This year I'm also the school's "gifted and talented coordinator".  We're starting a new independent study program for the brightest students.  It won't officially begin until second semester, but I've been busy going through records and identifying the top kids in each grade.

On top of everything, I'm on the negotiations team at school this fall.  It's a position no one wanted--especially after last year we ended up with a pay freeze and lost our earned steps on the salary scale.  I've been spending long hours working at the computer, coming up with various proposals to present to the school board.  I only hope they'll at least look at them.

Probably the biggest part of my year has been spent tutoring students, most of whom aren't even in my classes.  Last spring I worked with one student, which I basically considered helping a friend.  This fall that has mushroomed, and I've been tutoring more than a dozen kids with various things.  I really enjoy helping people (it makes me feel like I'm doing something productive), but it does get to be a challenge finding time for it all.

My biggest activity outside of school was another community theatre play.  While I probably should have said "no", I agreed to try out for The Belle of Bisbee, a corny little melodrama that came off this fall.  I was hoping for a small, low-pressure kind of part.  Needless to say, I ended up with the lead--the villainous Pinkham Mudstone, III.  It was a fun role, but I must say it's goof to have the play over with, so I have a little time to breathe.

When they were reading the program from the play, my family noticed an item I should probably mention.  When I was in Mississippi, I won a radio phone-in contest, and the prize was a bunch of baseball cards.  I gave those to the student who was taking care of my apartment over the summer, who is also a good friend.  The taste was enough to get me addicted, though, and this fall I've been wasting my spare money on cardboard.  It may be a little kid's hobby, but it's fun.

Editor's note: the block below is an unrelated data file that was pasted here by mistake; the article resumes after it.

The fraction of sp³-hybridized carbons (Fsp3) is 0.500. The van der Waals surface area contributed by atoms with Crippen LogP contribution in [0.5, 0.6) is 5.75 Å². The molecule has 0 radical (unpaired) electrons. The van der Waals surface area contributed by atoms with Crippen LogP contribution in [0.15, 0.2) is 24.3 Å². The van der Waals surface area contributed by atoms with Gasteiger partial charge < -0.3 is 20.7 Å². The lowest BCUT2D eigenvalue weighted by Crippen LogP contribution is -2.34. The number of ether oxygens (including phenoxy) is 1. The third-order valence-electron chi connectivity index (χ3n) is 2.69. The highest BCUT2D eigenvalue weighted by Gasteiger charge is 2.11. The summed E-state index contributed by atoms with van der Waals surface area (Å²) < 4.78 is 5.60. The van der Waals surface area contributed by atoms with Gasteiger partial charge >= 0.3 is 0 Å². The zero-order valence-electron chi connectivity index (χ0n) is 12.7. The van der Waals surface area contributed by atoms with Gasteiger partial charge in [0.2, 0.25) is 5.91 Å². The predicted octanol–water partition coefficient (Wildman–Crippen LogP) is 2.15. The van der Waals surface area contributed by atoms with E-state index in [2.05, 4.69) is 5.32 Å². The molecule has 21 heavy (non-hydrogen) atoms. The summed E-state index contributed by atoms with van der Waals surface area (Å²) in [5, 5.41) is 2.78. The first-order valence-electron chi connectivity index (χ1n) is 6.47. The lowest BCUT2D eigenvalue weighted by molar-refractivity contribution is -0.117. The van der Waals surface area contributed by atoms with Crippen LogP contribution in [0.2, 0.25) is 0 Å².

As for the rest of the family . . . Steve has been student teaching this fall, and he expects to have a full-time job in New Mexico in the spring.  His wife Terry has been working around the clock trying to keep the bills in order.  She and Chris should be joining Steve in New Mexico after Chris graduates in May. . . . Margaret has some problem kids in her classes this year, but things are mostly going okay for her. She (along with Steve and Terry) got certified and is now an official IHSSA speech judge.  It must run in the family. . . . Paul and Nancy are still in Oskaloosa.  At Thanksgiving we were all amazed at how much Rachel had grown.  She's wearing size 10 now, and she is proud of her accomplishments on the violin.  Timothy's in elementary school now, and he always wants to get in his two cents worth.  . . . John and Janet are busy as ever.  Janet just finished up a series of classes that give her full certification as a travel agent.  John hauled out his skills as a playwright and wrote a full-length satire (a parody of Stephen King novels) for Andrew's fall play.

The Burrow relatives held a reunion in Fredericksburg early in the fall, and it was good to see everybody there.  I braved the snow and ice to join the family at my Aunt Alaire's for Thanksgiving.  She tells me that most of the Millers are also doing fine.

This year marks my tenth Christmas in Algona.  I had fun looking over the first "Dear Everyone" letter, which I wrote a decade ago.  It brings to mind that old cliché that "the more things  change, the more they stay the same".  For instance, I'm single, like I was ten years ago--but today I'd give anything to change that situation. Unfortunately, no one who seems inclined to change it ever seems to come through Algona.  Also, Garrigan is now called "Bishop Garrigan", and now I'm teaching math instead of Spanish.  I still really like Garrigan, though, and over the years my closest friends have been students.  I'm a lot more conservative and cynical than I was in years past, but overall I'm still an idealist.  I'm busier than ever, but most of the time I still enjoy life.

There's one more thing that's as true this year as it was in 1983--my wish that your Christmas may be happy, and that the coming year may be a time of joy, love, and peace for all of you.

Merry Christmas!

The background music on this page is the carol "Do You Hear What I Hear?"